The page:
Permaculture and Design Education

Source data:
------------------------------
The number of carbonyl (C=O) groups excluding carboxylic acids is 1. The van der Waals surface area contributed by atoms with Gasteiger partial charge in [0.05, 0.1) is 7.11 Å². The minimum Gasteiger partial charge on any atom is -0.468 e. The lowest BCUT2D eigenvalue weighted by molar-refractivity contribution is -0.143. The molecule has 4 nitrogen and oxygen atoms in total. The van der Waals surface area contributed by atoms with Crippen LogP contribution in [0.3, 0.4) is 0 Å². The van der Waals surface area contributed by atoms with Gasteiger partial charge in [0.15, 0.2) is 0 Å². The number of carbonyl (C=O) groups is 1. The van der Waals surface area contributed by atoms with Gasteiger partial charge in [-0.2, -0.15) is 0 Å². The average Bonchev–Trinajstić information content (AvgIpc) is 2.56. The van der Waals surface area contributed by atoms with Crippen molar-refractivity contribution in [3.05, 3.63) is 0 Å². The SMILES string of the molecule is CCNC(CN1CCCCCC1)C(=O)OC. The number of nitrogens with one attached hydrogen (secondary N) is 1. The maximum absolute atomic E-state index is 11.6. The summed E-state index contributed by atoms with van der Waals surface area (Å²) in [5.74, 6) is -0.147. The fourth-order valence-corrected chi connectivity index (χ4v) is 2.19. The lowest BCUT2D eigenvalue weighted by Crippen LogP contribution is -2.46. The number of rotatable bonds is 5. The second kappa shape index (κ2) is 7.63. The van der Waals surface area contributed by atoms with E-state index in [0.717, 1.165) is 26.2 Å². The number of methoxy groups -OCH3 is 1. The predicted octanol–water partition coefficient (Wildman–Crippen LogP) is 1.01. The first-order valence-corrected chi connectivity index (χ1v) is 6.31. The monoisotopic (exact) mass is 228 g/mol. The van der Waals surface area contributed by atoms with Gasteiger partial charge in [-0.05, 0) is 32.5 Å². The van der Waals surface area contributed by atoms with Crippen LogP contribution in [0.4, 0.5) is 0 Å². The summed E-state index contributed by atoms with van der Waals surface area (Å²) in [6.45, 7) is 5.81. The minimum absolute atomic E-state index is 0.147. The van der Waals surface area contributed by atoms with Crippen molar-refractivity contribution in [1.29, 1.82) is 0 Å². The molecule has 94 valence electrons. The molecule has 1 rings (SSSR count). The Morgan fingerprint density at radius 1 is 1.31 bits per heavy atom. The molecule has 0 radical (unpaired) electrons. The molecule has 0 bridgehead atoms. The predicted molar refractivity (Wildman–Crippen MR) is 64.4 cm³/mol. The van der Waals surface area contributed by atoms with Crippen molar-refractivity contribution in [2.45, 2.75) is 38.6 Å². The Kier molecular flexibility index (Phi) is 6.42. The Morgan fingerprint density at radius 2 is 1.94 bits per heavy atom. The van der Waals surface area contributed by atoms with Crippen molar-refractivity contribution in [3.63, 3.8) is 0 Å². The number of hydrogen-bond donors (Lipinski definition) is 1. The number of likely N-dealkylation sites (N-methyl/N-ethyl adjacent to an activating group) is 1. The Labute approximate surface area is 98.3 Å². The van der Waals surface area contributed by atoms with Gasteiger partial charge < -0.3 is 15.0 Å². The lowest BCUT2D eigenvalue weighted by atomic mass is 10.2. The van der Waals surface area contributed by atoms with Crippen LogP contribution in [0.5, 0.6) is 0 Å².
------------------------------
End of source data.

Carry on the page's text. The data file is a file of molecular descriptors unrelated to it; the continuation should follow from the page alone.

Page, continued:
This chapter argues that permaculture can be used as a method of design, and a vehicle for improving environmental design education. The success of a permaculture design depends on its sustainability as a system, and on how it contributes to social interaction and inclusivity over time. Permaculture addresses the high-energy costs of modern monocultural agriculture. Permaculture design could be a point of departure in a broader search for an 'environmental aesthetic' for built environment design that emphasises ethical values and interconnectedness. 'Aesthetics' in architecture design education has inhibited the formation of environmental ethics because it has been associated with controlling nature's messiness. The ideology of unproductive urban landscaping is reinforced through environmental design education. Nature, collaboration and user participation are still undervalued in design education. The ethical implications of permaculture design and the focus on interconnectedness as a permaculture design objective encourage students to examine and formulate value systems that are linked with their design practice.